2007-11-29 - Learning as Human Adaptation Classical and...

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2007-11-29 Learning as Human Adaptation Classical and Operant / Instrumental Conditioning Stimulus-Stimulus associations and Response-Consequence contingencies Behaviourism Stress an observable behaviour and events and exclusion of cognitive factors Little emphasis on any limits to or distinctions between what can be learned Biological Constraints and Cognitive Enhancements of Learning Biological Preparedness: Natural Selection Fine-Tunes Learning Biologically prewired to learn behaviours related to survival Behaviour contrary to natural tendencies slowly learned, it at all o Ex. Learned taste aversions  (learning tastes of food gone  bad) Classical Conditioning Rats easily learn taste aversion Lights and sounds cannot be  associated with illness o But can be with pain And vice versa Biological Preparedness Are Humans Also Biologically Prepared to  Fear certain things? The objects of most phobias have  evolutionary significance o Snakes, spiders, dangerous  places Few phobias for harmful but  evolutionarily irrelevant objects o Guns, knives, etc. Classical conditioning experiments  confirm distinction Beyond Behaviourism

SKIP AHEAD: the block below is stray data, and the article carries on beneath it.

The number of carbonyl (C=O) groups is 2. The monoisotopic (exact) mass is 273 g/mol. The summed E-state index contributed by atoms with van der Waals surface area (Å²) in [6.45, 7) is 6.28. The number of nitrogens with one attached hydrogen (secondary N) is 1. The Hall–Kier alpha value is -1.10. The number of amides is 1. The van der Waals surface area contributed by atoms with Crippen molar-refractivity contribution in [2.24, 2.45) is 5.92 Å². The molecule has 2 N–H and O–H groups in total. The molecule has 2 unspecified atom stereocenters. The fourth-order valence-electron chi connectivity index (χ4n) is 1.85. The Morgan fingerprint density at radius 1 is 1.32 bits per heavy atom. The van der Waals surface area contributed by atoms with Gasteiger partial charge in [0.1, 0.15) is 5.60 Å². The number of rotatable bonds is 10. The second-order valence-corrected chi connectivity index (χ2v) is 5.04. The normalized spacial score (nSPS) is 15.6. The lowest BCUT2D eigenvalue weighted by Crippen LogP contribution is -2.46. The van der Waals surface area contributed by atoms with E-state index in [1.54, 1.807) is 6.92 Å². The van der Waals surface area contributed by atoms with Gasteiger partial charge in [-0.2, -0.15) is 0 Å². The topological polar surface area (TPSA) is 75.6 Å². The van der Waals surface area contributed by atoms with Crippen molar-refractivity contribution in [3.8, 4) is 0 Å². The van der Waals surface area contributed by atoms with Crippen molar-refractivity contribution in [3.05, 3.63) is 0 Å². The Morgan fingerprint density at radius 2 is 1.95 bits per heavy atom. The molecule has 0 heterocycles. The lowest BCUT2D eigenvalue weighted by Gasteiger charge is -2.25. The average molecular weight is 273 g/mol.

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The S-O-R (Cognitive) Model of Learning o ‘O’   organism’s cognitive representation of world o Expansion of more limited ‘S’ (stimulus) and R (response) model o Acquiring knowledge rather than simply changing behaviour by  strengthening / weakening responses Tolman – Knowledge vs. Simple Behaviour Change
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